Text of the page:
Academic journal article Romani Studies

The Oldest Attestation of the Romani Language in Spain: The Aucto del Finamiento De Jacob (Sixteenth Century)

Academic journal article Romani Studies

The Oldest Attestation of the Romani Language in Spain: The Aucto del Finamiento De Jacob (Sixteenth Century)

Article excerpt

The first document of Romani language in Spain is contained in a dramatic work roughly dating from the second half of the sixteenth century. There a Gypsy couple appears using words whose Romani character is beyond doubt, although the interpretation of the phrases, where they are recorded, is rather difficult. This attestation was noted by Carlos Claveria many years ago, but has gone practically unnoticed since then, and to my knowledge no attempt at interpretation has been essayed. In this paper the concerned passages will be edited and some proposals of analysis will be presented, enough to confirm the very Romani character of the words used. If this analysis is correct, the Auto del finamiento de Jacob can be taken as one of the oldest attestations of the Romani language in the world. Although the precise dating of the work is uncertain, the copy of the codex where it appears can be confidently situated in the last third of the sixteenth century, and the dramatic works included there are dated between 1550 and 1575.

Keywords: Romani linguistics, Iberian Romani languages, Spanish Romani, history of the Romani language

1. Introduction

In an article published in 1953, Carlos Claveria noted the possible presence of Romani words in a Spanish religious play dating from the sixteenth century. Here I reproduce the brief note in which Claveria reported this finding (Claveria 1953: 76, n. 3):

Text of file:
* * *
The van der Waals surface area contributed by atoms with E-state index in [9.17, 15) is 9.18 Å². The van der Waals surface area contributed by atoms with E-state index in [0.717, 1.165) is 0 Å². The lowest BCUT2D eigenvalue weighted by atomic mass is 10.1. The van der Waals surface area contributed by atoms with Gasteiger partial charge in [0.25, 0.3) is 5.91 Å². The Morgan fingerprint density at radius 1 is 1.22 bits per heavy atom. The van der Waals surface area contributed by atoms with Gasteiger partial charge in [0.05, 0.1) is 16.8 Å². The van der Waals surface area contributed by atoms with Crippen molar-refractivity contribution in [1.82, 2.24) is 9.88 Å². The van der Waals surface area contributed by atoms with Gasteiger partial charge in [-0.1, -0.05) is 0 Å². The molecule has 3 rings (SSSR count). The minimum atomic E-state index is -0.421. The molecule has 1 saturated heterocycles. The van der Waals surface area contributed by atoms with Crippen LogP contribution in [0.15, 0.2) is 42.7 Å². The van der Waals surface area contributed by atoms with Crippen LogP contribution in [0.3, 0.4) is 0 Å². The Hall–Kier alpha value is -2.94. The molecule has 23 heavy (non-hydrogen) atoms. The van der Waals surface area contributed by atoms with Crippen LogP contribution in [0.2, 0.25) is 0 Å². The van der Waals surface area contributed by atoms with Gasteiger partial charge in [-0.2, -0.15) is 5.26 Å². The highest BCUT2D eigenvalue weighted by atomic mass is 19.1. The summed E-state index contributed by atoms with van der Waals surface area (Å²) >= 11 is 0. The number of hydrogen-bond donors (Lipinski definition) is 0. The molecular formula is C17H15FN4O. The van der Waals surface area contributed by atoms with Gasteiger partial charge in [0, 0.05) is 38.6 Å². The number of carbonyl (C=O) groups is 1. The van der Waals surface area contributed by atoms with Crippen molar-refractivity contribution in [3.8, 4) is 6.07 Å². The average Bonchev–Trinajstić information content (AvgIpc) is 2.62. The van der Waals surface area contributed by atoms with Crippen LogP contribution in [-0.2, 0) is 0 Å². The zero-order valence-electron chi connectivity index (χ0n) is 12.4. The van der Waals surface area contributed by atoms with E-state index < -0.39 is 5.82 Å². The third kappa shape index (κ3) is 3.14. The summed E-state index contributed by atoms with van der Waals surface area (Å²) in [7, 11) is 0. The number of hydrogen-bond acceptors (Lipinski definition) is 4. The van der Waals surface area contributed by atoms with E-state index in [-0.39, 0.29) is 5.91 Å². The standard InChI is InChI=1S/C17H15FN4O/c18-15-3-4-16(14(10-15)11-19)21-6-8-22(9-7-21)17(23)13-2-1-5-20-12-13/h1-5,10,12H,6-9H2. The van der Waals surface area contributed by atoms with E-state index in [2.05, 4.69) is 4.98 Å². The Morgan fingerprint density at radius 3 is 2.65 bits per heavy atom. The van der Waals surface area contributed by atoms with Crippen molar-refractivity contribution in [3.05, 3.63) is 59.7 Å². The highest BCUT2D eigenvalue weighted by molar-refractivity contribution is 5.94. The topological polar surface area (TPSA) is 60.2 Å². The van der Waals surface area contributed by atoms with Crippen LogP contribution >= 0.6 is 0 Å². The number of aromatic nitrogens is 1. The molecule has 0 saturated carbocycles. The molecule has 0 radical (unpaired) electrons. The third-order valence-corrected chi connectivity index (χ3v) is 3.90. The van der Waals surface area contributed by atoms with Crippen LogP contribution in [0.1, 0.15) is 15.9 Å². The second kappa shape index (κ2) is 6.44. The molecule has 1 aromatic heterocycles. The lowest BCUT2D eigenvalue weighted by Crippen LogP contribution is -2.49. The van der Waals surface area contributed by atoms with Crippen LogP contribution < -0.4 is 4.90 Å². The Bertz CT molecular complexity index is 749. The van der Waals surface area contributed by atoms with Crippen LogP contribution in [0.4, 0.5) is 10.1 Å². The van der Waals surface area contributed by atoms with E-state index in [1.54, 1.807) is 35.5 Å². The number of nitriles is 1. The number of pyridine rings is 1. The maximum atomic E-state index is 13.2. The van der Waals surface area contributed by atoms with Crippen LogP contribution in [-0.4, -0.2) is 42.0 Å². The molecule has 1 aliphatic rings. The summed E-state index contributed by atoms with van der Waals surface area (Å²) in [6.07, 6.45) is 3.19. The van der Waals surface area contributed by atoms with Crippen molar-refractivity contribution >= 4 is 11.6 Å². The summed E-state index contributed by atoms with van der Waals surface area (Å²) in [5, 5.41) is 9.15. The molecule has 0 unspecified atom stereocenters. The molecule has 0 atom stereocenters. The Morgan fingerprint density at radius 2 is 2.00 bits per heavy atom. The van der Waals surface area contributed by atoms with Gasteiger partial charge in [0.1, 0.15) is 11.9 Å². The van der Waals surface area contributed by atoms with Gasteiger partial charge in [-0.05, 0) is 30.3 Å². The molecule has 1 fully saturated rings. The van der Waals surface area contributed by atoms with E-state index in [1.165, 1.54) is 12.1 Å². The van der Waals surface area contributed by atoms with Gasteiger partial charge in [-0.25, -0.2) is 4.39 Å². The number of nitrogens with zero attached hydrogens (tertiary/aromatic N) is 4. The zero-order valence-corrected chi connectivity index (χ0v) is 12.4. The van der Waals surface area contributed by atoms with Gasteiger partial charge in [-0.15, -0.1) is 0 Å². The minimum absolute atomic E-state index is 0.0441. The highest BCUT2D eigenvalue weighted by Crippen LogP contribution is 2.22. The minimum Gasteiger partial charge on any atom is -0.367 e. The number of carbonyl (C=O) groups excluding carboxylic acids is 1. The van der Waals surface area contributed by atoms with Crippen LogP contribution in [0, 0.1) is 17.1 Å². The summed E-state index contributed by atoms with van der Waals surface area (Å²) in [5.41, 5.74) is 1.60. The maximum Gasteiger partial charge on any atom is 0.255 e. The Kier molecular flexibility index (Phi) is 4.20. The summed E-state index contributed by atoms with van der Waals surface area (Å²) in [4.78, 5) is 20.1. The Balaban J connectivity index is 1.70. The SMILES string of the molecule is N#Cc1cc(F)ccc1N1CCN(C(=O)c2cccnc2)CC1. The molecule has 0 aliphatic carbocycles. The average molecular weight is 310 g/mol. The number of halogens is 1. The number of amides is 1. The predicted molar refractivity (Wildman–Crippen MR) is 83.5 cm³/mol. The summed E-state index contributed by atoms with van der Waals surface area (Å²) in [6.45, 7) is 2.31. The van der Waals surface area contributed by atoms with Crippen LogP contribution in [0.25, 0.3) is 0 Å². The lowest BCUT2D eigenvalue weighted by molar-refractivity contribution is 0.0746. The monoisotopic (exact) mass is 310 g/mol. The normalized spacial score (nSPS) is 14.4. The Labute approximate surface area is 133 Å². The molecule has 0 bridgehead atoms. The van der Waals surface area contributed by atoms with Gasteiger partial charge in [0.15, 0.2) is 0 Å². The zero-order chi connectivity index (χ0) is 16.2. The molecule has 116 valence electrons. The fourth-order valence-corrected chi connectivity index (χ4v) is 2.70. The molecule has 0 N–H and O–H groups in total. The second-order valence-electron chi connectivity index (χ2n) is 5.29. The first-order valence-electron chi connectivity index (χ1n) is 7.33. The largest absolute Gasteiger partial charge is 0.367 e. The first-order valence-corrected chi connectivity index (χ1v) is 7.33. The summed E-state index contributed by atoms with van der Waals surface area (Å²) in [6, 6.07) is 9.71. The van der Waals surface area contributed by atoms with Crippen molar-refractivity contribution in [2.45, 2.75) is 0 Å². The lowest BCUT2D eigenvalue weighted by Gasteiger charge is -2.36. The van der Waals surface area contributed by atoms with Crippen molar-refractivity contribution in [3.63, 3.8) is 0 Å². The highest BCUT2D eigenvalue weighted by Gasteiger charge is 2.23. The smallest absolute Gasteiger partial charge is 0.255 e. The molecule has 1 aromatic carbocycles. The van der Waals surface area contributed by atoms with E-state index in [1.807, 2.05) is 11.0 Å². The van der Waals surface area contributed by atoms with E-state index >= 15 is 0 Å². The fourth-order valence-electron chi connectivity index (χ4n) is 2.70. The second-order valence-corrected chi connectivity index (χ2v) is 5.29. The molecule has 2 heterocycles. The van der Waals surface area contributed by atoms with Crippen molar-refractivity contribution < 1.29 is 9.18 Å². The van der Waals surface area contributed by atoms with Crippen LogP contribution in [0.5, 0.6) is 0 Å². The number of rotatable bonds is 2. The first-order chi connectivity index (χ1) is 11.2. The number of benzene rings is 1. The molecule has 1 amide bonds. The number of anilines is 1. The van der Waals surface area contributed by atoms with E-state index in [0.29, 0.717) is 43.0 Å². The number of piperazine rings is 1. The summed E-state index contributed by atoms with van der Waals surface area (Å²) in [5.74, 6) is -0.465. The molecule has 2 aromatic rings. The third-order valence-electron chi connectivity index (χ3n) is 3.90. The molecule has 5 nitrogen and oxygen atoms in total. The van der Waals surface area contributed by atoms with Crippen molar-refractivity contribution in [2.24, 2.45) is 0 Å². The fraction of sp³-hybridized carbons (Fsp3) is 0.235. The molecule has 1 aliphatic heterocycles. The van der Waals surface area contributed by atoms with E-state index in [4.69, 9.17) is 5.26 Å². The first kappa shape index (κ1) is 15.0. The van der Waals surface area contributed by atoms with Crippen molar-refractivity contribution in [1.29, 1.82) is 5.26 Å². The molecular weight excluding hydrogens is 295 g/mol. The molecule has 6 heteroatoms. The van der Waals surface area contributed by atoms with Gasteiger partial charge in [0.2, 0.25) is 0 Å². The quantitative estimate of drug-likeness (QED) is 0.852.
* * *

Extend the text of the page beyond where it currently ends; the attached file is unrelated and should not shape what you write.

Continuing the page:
Pues no me days monrón?

.........

Ojala manguen [sic] de que ...

[Some years ago, the late lamented Amado Alonso, recently deceased, drew my attention to some texts published by Rouanet, Colección de autos, farsas y coloquios del siglo XVI, Barcelona, 1901, where there are several passages spoken by Gypsies that are difficult to interpret. I quote only one, I, pp, 209-19, where a Gypsy woman seems to use words still known today in Caló:

Pues no me days monrón?

.........

Ojala manguen [sic] de que ...]

To my knowledge, this information provided by Clavería more than fifty years ago (and which is, incidentally, imprecise and incomplete, as we shall see) has until now gone unnoticed in Romani studies. Only Bernard Leblon, in his exhaustive work on the presence of the Gypsies in Spanish literature refers briefly to this source noting only that in this work a couple of Gypsies "échangent des paroles étranges" (Leblon 1982:13). This attestation is not mentioned either when the earliest documentation of Romani is quoted,2 or in studies of the Romani language in the Iberian Peninsula.3 Clavería s article does not even appear in the excellent bibliographic collection on Romani linguistics recently published by Peter Bakker and Yaron Matras (Bakker & Matras 2003).

In the following pages I will describe this very valuable document. Firstly, I will try to contextualize it - an essential task for any attempt of appraisal and interpretation - and then I will try to evaluate and interpret it. From the outset I must confess that I am not able to offer a complete explanation of the document - many things still remain unclear to me - but I hope at least to demonstrate that the Romani character of (at least some parts of) the text is beyond doubt: I also hope that this paper will stimulate other hermeneutic attempts by scholars more trained in Romani Linguistics than me. And finally, I hope to make clear that this document is the oldest attestation of Romani in Spain and one of the oldest attestation of Romani in general.4

2. The Códice de Autos Viejos and the Aucto del Finamiento de Jacob

As we saw above Claveria, who does not seem to have gone deeply into the source, gives as his bibliographical reference Louis Rouanet's work Colección de autos, farsas y coloquios del siglo XVI (Rouanet 1901). This latter book is, in fact, a complete edition - the only one existing today - of the Códice de Autos Viejos ['Codex of old plays'], also known as Colección de Autos sacramentales, Loas y Farsas del siglo XVI (anteriores a Lope de Vega) ['Collection of sacramental plays, praises and farces of the sixteenth century (prior to Lope de Vega)'], a beautiful manuscript conserved in the Biblioteca Nacional de Madrid (Ms. …

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